News: Coast Guard Research and Development Center tests Ice Radar Navigation System aboard Coast Guard Healy during Arctic deployment
Story by Petty Officer 1st Class Shawn Eggert
ALASKA - With its ever-changing ice conditions, the Arctic can be a difficult area to navigate. Seasonal and other shifts in the amount of ice passing through the region require sensitive equipment for vessels to transit safely and, as part of the Coast Guard’s Artic Strategy, a team from the Coast Guard Research and Development Center is evaluating an ice radar system for use by Coast Guard crews operating in ice-filled waters.
During this year’s exercise, the Coast Guard Cutter Healy will use the radar to locate the ice conditions the team needs for testing. The Healy was outfitted with an ice radar navigation system that uses algorithms to process the cutter's installed radar system signal to provide higher fidelity information. RDC members hope the system’s ability to produce higher quality images will increase the crew’s ability to detect and classify ice at farther distances.
“The Coast Guard relies on radar to fulfill multiple vital missions including its science missions in the Arctic, which often rely on the crew’s ability to find suitable ice for conducting our tests,” said Alex Balsley, a project manager for the RDC traveling aboard the Healy. “Ice radars have the ability to help crews identify different types and thickness of ice. Having a more accurate picture of the ice ahead at a greater range means the crew can navigate icy waters more safely and efficiently.”
The benefits of finding the right radar system for Coast Guard use in the Arctic go beyond its applications for science missions however. Coast Guard crews involved in search and rescue and pollution response missions in the region would be able to decrease their transit times to mariners in distress or use detailed displays of surface ice to map out affected areas in the event of a spill.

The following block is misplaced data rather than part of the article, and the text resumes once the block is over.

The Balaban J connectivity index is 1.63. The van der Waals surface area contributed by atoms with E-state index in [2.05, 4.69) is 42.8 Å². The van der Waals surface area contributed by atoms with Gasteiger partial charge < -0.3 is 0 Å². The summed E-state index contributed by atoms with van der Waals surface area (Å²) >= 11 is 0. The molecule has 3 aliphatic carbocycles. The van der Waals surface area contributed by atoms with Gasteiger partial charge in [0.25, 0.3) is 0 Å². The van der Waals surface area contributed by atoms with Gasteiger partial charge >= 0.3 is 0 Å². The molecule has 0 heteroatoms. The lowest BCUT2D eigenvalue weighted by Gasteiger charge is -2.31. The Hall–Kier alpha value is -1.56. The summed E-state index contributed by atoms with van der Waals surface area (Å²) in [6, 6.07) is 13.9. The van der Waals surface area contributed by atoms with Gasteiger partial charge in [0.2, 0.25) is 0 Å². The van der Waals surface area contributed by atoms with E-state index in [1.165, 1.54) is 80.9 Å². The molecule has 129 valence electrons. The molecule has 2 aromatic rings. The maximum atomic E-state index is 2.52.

“The processor we’re testing aboard the Healy this year processes a full 12-bit dynamic range of data versus the standard 2 to 4-bit range of standard radar navigation systems,” said Kurt Hansen, an oil spill subject matter expert for the RDC traveling aboard the Healy. “The crew of the Healy has a lot of experience in the Arctic and can give us a fairly accurate picture of what the ice is like three miles out from the cutter with standard radar. We want to see if we can extend that range to six or even nine miles with the new ice radar system.”
Though the Arctic is seeing more vessel traffic every year, sea ice remains an ever-present feature of the northern seas. Whether for scientific research, search and rescue or any one of its other missions, the Coast Guard will need accurate and reliable technologies to enhance its cold water capabilities.
“Scientists aboard the Healy are looking for very particular types of ice for their various tests, but the radar system processor we’re evaluating this year might benefit Coast Guard crews working in the Great Lakes or Boston or anywhere else that gets ice on the water,” said Balsley. “Increasing the Coast Guard’s ability to navigate quickly through or to the ice will save time, money, fuel and, most importantly, lives.”
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